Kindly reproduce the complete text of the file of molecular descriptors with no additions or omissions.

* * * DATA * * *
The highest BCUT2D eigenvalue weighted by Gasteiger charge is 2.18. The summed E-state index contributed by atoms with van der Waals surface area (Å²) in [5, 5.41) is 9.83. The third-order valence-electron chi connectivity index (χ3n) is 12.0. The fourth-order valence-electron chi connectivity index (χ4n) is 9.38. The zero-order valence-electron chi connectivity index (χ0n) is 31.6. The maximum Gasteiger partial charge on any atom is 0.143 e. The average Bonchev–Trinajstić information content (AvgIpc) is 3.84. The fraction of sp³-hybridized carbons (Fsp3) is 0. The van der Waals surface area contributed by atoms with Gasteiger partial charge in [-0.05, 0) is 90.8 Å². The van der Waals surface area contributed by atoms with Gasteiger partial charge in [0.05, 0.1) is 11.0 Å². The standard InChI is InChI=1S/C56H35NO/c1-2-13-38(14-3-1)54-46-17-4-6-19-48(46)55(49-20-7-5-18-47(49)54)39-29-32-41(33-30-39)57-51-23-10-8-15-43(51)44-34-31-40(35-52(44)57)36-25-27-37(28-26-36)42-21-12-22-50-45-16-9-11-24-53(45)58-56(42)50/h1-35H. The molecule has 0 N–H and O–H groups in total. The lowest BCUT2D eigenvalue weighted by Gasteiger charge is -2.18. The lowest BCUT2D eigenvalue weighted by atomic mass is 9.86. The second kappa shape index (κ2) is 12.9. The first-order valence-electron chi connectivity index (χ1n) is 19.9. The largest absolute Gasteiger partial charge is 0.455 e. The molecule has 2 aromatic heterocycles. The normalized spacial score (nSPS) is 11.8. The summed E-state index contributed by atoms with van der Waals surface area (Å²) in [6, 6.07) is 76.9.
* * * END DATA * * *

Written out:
The highest BCUT2D eigenvalue weighted by Gasteiger charge is 2.18. The summed E-state index contributed by atoms with van der Waals surface area (Å²) in [5, 5.41) is 9.83. The third-order valence-electron chi connectivity index (χ3n) is 12.0. The fourth-order valence-electron chi connectivity index (χ4n) is 9.38. The zero-order valence-electron chi connectivity index (χ0n) is 31.6. The maximum Gasteiger partial charge on any atom is 0.143 e. The average Bonchev–Trinajstić information content (AvgIpc) is 3.84. The fraction of sp³-hybridized carbons (Fsp3) is 0. The van der Waals surface area contributed by atoms with Gasteiger partial charge in [-0.05, 0) is 90.8 Å². The van der Waals surface area contributed by atoms with Gasteiger partial charge in [0.05, 0.1) is 11.0 Å². The standard InChI is InChI=1S/C56H35NO/c1-2-13-38(14-3-1)54-46-17-4-6-19-48(46)55(49-20-7-5-18-47(49)54)39-29-32-41(33-30-39)57-51-23-10-8-15-43(51)44-34-31-40(35-52(44)57)36-25-27-37(28-26-36)42-21-12-22-50-45-16-9-11-24-53(45)58-56(42)50/h1-35H. The molecule has 0 N–H and O–H groups in total. The lowest BCUT2D eigenvalue weighted by Gasteiger charge is -2.18. The lowest BCUT2D eigenvalue weighted by atomic mass is 9.86. The second kappa shape index (κ2) is 12.9. The first-order valence-electron chi connectivity index (χ1n) is 19.9. The largest absolute Gasteiger partial charge is 0.455 e. The molecule has 2 aromatic heterocycles. The normalized spacial score (nSPS) is 11.8. The summed E-state index contributed by atoms with van der Waals surface area (Å²) in [6, 6.07) is 76.9.